Laura Riding's Essentialism and the Absent Muse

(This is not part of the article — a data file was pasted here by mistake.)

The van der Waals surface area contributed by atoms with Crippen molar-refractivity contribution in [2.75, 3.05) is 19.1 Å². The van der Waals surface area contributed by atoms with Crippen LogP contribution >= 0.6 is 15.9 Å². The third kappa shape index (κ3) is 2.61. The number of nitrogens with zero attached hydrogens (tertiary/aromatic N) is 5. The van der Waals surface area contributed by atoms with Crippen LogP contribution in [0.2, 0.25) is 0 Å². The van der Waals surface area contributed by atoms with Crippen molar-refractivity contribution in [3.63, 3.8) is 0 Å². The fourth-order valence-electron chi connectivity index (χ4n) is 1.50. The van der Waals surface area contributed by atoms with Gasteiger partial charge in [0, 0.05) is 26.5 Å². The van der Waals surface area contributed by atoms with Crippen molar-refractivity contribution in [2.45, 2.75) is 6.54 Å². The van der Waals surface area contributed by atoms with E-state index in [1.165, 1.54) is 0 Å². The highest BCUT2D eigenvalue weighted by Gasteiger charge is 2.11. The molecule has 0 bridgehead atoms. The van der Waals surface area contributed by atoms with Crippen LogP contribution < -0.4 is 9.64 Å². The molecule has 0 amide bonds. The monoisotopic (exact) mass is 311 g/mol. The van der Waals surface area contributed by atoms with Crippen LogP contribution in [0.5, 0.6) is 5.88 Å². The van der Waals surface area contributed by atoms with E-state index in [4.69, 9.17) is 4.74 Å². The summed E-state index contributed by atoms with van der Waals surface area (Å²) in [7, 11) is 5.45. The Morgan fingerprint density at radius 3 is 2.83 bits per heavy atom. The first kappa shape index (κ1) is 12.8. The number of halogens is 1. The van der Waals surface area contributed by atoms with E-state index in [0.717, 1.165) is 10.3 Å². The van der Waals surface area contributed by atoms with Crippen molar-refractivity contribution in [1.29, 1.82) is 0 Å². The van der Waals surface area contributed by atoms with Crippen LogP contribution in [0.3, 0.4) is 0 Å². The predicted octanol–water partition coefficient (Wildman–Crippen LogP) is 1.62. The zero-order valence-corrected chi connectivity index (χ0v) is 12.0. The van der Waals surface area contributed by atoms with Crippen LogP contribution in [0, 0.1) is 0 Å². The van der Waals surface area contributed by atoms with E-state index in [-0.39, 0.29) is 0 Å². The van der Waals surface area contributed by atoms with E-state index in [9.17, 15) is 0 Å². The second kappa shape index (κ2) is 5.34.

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SUSAN M. SCHULTZ Laura Riding's Essentialism and the Absent Muse There is a man of me that sows. There is a woman of me that reaps. "Mortal" Poetry is not contemporary poetry. It is not philosophy. It is not even literature. As between literature and life, it is closer to life. But life invents time rather than poetry, a sanctimonious comment on itself, a ¦ selflessness. Poetry invents itself. It is nearly a repudiation of life, a selfness . Unless it is this, it is a comment on a comment, sterile scholasticism. "Poetry and the Literary Universe," in Contemporaries and Snobs ( 14) Laura riding was torn between essentialist and cultural explanations for the division between what she perceived to be the "masculine " and "feminine" sides of her character—between the sower and the reaper of my headnote from "Mortal." This internal and, to some extent, unconscious conflict presaged the current debate between essentialist and cultural feminist critics, although the "feminine" is no longer assumed to be silent, not the "masculine" loquacious. Riding's belief in sexual essentialism—which assigned her the role of reaper rather than sower—proved fatal to her career as a poet, and she renounced poetry in 1939,' but that essentialism was itself determined by her position as a woman poet in her culture. The essentialism of Riding 's time, as well as that of ours, is not itself an ungrounded phenomenon , but has a cultural basis: Victorian ideas of the exclusive capabiliArizona Quarterly Volume 48 Number 1, Spring 1992 Copyright © 1992 by Arizona Board of Regents issn 0004-1610 Susan M. Schultz ties of men and women have given way to contemporary notions that a woman's essential qualities distinguish her work, such as writing, from that of men. Both of these atguments are troubling, and some recent ctitics have commented on the parallels between them. In her 1985 survey of feminist theoty, Toril Moi argues that, "to define 'woman' is necessarily to essentialize her" (139); she attacks Sandra Gilbert and Susan Gubat for subscribing to the very patriarchal assumptions that they argue against. Moi's odd bedfellow, Frank Lentricchia, makes a similar point about Gilbert and Gubar in Ariel and the Police, and argues for historical rather than essentialist readings of literature.2 Both of them argue that men and women (or at least the masculine and the feminine) are not so much bom as made by their social and cultural contexts. I mean to show that the recent argument over the essentialist construction of gender sheds light on modernist, as well as current, critical praxis. Modernism was defined by way of essentialist categories, as Gilbert and Gubar have shown. James Joyce's response to The Waste Land, that it "ends [the] idea of poetry for ladies," is merely symptomatic, according to them, of a larger modernist tendency to define good poetry as "masculine ," bad poetry as "feminine."' This essay argues not only that Riding's intetnal atgument over her role as woman and poet was ultimately self-defeating, but also that there is a necessary relationship between her belief in sexual essentialism and her renunciation of poetry. Riding's rigid belief in ahistorical formalism prevented her from recognizing the historical forces that contributed to het self-silencing. The prime historical force was Victorian essentialism, perpetuated early in this century by critics such as John Ctowe Ransom and even by Riding's longtime companion, Robert Gtaves. It was Graves who declared that "woman is not a poet: she is either a Muse or she is nothing" (446). Riding became, in effect, both nothing and a muse because, as the purest of the fotmalists, she rejected the muse as something outside of poetry and irrelevant to it. 4 Riding, who published her collected poems in 1938, took both sides of the atgument that I've described above, at times asserting that "woman" was a construct, and at other times that she herself possessed Essentialism and the Absent Muse a "masculine" and a "feminine" aspect. Considered within the context of het time, we can see the way in which these two arguments are related: Riding's essentialism merely replicates a culturally enforced distinction between masculine and feminine modes...


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